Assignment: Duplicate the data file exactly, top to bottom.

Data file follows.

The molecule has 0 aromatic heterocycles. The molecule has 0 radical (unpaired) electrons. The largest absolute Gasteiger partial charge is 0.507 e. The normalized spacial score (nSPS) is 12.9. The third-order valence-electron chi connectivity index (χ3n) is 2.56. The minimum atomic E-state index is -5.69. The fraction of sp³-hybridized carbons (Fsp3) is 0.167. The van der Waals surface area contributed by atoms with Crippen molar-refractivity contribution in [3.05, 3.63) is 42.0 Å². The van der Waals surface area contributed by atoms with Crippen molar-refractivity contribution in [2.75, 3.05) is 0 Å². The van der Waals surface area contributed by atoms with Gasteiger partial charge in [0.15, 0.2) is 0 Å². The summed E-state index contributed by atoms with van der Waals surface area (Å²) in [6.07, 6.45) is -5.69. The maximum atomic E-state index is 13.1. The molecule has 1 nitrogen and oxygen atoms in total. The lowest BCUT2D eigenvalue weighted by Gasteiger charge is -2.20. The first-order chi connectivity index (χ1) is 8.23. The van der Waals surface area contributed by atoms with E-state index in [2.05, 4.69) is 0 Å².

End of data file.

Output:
The molecule has 0 aromatic heterocycles. The molecule has 0 radical (unpaired) electrons. The largest absolute Gasteiger partial charge is 0.507 e. The normalized spacial score (nSPS) is 12.9. The third-order valence-electron chi connectivity index (χ3n) is 2.56. The minimum atomic E-state index is -5.69. The fraction of sp³-hybridized carbons (Fsp3) is 0.167. The van der Waals surface area contributed by atoms with Crippen molar-refractivity contribution in [3.05, 3.63) is 42.0 Å². The van der Waals surface area contributed by atoms with Crippen molar-refractivity contribution in [2.75, 3.05) is 0 Å². The van der Waals surface area contributed by atoms with Gasteiger partial charge in [0.15, 0.2) is 0 Å². The summed E-state index contributed by atoms with van der Waals surface area (Å²) in [6.07, 6.45) is -5.69. The maximum atomic E-state index is 13.1. The molecule has 1 nitrogen and oxygen atoms in total. The lowest BCUT2D eigenvalue weighted by Gasteiger charge is -2.20. The first-order chi connectivity index (χ1) is 8.23. The van der Waals surface area contributed by atoms with E-state index in [2.05, 4.69) is 0 Å².